Conditions

Schizophrenia Caused By Protein Buildup In The Brain, New Research Says

For years, scientists have been fixated on the idea of genetic and environmental  factors influenzing the development of schizophrenia, but with not much fruition and clarity. A new study by researchers at the Johns Hopkins University used human brain tissue samples donated upon death for medical purposes.

According to Medical Express, the interesting finding was the similarities of protein buildup in the brain to other cognitive conditions such as Alzeihmer’s disease and Huntington’s disease. Schizophrenia is another brain condition that was mainly discussed in the study and it is said to affect 200,000 American citizens every year. 

Hence, the researchers tried to figure out sub classifications of the debilitating mental illness characterized by jumbled thought processes and hallucinations. One of the categories was the unpatterned accumulation of abnormal proteins in the brain.

The study was published in the American Journal of Psychiatry on June 6. The lead author, Frederick Nucifora Jr., an assistant professor of psychiatry at the Johns Hopkins University's School of Medicine said that schizophrenia only results in mental and behavioural changes and surprisingly does not cause neuronal cell death, which actually occurs in Alzheimer's disease. He and his team found similarities in the biological changes and interactions, nonetheless. 

Harvard Brain Tissue Center, University of Pittsburgh and University of Texas provided 42 brain samples from people aged 45 on average and who were diagnosed with schizophrenia. These were then compared to 41 healthy brains. 

The team split the brain cells wide open and tried to dissolve the contents in a detergent,  for the dissolvability determines the health quotient of the cell. It was found that the cell contents that were unable to dissolve indicated huge quantities of abnormal proteins and unsychronized brain molecules. This is the similarity shared with other neurodegenerative diseases that the scientists were trying to prove.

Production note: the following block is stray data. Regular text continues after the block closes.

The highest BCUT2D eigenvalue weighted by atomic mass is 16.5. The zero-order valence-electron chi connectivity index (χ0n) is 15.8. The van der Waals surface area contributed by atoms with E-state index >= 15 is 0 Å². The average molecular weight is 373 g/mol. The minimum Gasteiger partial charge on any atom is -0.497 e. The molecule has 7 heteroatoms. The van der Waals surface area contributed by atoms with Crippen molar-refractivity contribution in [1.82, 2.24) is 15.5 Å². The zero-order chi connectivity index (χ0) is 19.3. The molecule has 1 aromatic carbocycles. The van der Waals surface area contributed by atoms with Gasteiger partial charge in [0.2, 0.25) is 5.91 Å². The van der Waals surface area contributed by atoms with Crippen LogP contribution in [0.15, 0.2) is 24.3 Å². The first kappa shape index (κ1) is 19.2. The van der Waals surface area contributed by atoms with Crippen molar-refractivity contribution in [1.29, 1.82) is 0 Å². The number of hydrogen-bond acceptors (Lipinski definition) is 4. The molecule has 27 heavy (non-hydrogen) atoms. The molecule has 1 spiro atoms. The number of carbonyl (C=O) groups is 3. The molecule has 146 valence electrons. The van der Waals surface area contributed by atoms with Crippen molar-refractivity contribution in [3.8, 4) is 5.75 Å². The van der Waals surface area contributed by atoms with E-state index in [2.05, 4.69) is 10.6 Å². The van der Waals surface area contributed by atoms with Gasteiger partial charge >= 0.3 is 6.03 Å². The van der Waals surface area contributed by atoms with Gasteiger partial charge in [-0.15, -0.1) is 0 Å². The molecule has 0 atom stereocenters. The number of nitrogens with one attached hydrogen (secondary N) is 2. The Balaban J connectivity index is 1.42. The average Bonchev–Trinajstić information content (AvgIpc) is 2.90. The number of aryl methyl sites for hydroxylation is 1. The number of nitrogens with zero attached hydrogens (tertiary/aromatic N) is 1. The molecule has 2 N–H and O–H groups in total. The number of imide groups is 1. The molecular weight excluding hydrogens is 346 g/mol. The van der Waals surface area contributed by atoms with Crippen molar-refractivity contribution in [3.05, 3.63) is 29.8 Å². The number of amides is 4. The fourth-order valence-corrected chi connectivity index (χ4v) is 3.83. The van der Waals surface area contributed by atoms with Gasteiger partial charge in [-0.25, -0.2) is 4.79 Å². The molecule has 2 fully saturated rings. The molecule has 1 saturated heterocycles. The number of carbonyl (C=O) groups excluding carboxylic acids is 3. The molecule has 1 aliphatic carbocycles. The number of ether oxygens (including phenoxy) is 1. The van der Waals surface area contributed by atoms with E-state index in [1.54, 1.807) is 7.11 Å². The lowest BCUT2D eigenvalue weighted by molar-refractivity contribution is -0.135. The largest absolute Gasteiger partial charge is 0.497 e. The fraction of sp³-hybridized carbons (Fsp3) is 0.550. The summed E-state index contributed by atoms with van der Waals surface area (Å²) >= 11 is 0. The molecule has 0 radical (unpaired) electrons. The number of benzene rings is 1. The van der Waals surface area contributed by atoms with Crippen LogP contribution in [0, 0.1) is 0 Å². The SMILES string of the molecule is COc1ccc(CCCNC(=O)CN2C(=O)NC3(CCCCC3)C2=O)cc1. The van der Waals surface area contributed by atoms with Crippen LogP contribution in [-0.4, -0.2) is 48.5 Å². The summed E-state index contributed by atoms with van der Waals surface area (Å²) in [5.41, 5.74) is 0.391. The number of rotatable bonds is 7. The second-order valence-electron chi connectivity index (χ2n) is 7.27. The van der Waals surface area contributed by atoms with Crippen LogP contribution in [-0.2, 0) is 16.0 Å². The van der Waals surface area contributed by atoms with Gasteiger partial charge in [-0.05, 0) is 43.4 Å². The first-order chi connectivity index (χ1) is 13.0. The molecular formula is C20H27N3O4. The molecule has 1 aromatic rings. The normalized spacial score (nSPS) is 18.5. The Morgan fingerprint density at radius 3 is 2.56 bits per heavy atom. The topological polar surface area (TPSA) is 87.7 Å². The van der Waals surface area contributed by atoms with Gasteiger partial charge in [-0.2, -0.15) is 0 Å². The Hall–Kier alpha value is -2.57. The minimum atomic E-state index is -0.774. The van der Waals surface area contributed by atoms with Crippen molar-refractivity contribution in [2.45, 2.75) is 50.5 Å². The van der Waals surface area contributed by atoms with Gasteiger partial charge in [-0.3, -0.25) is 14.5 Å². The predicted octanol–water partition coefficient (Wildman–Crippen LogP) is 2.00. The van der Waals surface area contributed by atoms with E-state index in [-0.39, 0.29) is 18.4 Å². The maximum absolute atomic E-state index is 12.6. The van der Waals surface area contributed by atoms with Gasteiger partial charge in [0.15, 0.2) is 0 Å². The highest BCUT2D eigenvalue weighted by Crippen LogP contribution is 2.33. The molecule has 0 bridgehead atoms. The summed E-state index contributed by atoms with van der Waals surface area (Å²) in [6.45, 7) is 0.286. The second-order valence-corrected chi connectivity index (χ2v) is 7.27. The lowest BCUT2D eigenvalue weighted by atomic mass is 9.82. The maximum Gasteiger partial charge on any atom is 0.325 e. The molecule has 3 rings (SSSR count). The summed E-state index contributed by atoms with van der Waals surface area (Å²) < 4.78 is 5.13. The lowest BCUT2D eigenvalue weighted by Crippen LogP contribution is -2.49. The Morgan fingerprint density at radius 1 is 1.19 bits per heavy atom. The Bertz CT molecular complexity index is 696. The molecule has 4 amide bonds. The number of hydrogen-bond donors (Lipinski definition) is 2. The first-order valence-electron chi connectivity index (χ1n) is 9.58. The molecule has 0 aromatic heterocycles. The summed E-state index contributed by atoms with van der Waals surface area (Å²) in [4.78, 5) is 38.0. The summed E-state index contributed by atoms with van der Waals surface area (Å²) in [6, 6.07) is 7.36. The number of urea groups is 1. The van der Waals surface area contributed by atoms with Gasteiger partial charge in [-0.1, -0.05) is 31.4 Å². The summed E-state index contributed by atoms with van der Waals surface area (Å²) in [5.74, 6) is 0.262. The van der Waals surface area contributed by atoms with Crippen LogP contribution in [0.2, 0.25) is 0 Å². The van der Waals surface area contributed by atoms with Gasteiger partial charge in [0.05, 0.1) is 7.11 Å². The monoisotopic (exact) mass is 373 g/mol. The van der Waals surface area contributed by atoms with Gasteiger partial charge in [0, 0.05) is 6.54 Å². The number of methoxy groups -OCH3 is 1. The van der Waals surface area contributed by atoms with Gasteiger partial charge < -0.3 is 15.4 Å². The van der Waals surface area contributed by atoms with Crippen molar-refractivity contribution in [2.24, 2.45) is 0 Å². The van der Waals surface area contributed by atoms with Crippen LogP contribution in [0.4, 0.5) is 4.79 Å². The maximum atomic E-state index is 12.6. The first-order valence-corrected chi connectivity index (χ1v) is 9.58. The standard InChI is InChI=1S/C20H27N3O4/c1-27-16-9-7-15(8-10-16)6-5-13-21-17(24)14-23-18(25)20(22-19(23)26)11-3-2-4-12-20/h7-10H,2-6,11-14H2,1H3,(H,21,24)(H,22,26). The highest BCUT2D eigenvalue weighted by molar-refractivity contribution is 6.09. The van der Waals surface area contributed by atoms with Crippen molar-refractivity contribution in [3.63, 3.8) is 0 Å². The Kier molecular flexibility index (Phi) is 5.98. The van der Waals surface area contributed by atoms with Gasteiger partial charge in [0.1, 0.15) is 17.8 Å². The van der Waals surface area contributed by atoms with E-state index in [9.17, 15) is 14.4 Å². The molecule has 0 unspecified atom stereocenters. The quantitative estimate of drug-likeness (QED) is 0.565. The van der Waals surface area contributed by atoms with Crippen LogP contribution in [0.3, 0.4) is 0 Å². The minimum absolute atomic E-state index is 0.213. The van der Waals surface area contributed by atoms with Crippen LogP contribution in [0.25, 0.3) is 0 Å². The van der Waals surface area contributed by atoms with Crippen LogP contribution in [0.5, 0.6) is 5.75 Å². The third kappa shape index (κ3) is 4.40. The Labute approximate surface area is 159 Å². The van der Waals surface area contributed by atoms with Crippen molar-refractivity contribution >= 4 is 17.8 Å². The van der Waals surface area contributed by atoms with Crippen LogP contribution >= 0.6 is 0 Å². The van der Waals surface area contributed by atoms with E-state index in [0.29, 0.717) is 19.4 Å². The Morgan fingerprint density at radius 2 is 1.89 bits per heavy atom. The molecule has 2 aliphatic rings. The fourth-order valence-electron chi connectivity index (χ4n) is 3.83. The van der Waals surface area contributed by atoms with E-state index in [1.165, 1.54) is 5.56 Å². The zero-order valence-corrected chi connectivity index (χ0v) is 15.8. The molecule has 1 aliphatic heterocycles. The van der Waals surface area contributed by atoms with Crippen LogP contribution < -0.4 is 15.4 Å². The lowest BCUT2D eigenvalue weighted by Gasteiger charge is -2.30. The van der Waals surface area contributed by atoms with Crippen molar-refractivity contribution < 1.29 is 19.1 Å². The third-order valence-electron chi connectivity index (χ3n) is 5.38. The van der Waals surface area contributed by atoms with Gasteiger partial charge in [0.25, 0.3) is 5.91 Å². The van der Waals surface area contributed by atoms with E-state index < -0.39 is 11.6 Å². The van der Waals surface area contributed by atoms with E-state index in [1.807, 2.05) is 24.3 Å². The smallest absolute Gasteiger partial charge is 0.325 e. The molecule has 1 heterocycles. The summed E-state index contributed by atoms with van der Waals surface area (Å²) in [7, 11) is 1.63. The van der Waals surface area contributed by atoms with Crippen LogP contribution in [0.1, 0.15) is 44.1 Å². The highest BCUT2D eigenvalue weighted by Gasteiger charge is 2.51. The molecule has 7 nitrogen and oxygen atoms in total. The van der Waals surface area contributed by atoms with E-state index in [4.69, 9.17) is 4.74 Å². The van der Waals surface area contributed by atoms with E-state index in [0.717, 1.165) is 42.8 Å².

The researchers identified 20 brains of schizophrenic people that had more proteins and that were not able to dissolve in detergents, consequently. In comparison to the healthy brain controls, ubiquitin, a small protein, indicated that there's protein buildup in neurodegenerative conditions. It was also found to be at an alarming level. 

The researchers also cleared up another issue. Taking antipsychotic medication did not lead to protein buildup in the brains of schizophrenics prior to death. It was the disease itself that independently led to high ubiquitin levels. Nucifora and his team further proved that the abnormal proteins were associated with the nervous system, thus undoubtedly forming the link. 

The team pioneered a novel method to study brain biopsies of the mentally ill by using nose tissues of living human beings. They want to also investigate the relationship between the symptomatic variations of schizophrenia and abnormal protein buildup. In addition, they plan to study the commonalities regarding brain protein with other psychiatric disorders.  

Schizophrenia John Hopkins University's School of Medicine has found similarities to Alzheimer's disease in terms of the protein build up and accumulation in the brain. Photo courtesy of Pexels/Public Domain

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